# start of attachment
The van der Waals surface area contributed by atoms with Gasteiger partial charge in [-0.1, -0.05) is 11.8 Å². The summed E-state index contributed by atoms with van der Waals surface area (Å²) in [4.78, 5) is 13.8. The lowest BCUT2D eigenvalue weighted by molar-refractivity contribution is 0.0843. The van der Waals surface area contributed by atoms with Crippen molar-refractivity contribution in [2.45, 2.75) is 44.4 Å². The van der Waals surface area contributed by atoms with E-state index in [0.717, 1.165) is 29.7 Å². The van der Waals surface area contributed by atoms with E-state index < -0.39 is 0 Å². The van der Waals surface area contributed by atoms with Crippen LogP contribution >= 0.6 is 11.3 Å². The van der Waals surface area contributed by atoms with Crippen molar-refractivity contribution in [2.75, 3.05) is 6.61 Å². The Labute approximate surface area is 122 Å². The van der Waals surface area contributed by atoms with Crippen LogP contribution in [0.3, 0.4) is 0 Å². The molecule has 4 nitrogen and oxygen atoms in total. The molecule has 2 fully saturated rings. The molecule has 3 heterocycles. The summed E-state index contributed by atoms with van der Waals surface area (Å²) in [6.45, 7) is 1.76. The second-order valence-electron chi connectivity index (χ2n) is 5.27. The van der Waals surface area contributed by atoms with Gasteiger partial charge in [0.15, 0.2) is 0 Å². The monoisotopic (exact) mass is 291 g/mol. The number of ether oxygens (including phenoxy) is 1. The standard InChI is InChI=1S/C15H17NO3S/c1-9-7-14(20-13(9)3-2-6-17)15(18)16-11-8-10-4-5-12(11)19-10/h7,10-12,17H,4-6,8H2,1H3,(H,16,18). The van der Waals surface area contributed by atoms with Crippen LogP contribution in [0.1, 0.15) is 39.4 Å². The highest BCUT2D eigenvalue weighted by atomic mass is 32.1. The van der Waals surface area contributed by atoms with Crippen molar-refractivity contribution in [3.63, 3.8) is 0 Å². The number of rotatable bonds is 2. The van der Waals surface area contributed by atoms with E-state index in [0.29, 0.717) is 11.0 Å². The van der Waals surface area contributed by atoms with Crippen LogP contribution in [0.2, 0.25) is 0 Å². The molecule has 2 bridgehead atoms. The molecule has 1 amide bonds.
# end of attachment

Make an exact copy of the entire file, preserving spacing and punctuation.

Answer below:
The van der Waals surface area contributed by atoms with Gasteiger partial charge in [-0.1, -0.05) is 11.8 Å². The summed E-state index contributed by atoms with van der Waals surface area (Å²) in [4.78, 5) is 13.8. The lowest BCUT2D eigenvalue weighted by molar-refractivity contribution is 0.0843. The van der Waals surface area contributed by atoms with Crippen molar-refractivity contribution in [2.45, 2.75) is 44.4 Å². The van der Waals surface area contributed by atoms with E-state index in [0.717, 1.165) is 29.7 Å². The van der Waals surface area contributed by atoms with E-state index < -0.39 is 0 Å². The van der Waals surface area contributed by atoms with Crippen LogP contribution >= 0.6 is 11.3 Å². The van der Waals surface area contributed by atoms with Crippen molar-refractivity contribution in [2.75, 3.05) is 6.61 Å². The Labute approximate surface area is 122 Å². The van der Waals surface area contributed by atoms with Crippen LogP contribution in [0.3, 0.4) is 0 Å². The molecule has 4 nitrogen and oxygen atoms in total. The molecule has 2 fully saturated rings. The molecule has 3 heterocycles. The summed E-state index contributed by atoms with van der Waals surface area (Å²) in [6.45, 7) is 1.76. The second-order valence-electron chi connectivity index (χ2n) is 5.27. The van der Waals surface area contributed by atoms with Gasteiger partial charge in [0.15, 0.2) is 0 Å². The monoisotopic (exact) mass is 291 g/mol. The number of ether oxygens (including phenoxy) is 1. The standard InChI is InChI=1S/C15H17NO3S/c1-9-7-14(20-13(9)3-2-6-17)15(18)16-11-8-10-4-5-12(11)19-10/h7,10-12,17H,4-6,8H2,1H3,(H,16,18). The van der Waals surface area contributed by atoms with Crippen LogP contribution in [0.1, 0.15) is 39.4 Å². The highest BCUT2D eigenvalue weighted by atomic mass is 32.1. The van der Waals surface area contributed by atoms with Crippen molar-refractivity contribution in [3.63, 3.8) is 0 Å². The number of rotatable bonds is 2. The van der Waals surface area contributed by atoms with E-state index in [0.29, 0.717) is 11.0 Å². The van der Waals surface area contributed by atoms with Crippen LogP contribution in [0.2, 0.25) is 0 Å². The molecule has 2 bridgehead atoms. The molecule has 1 amide bonds.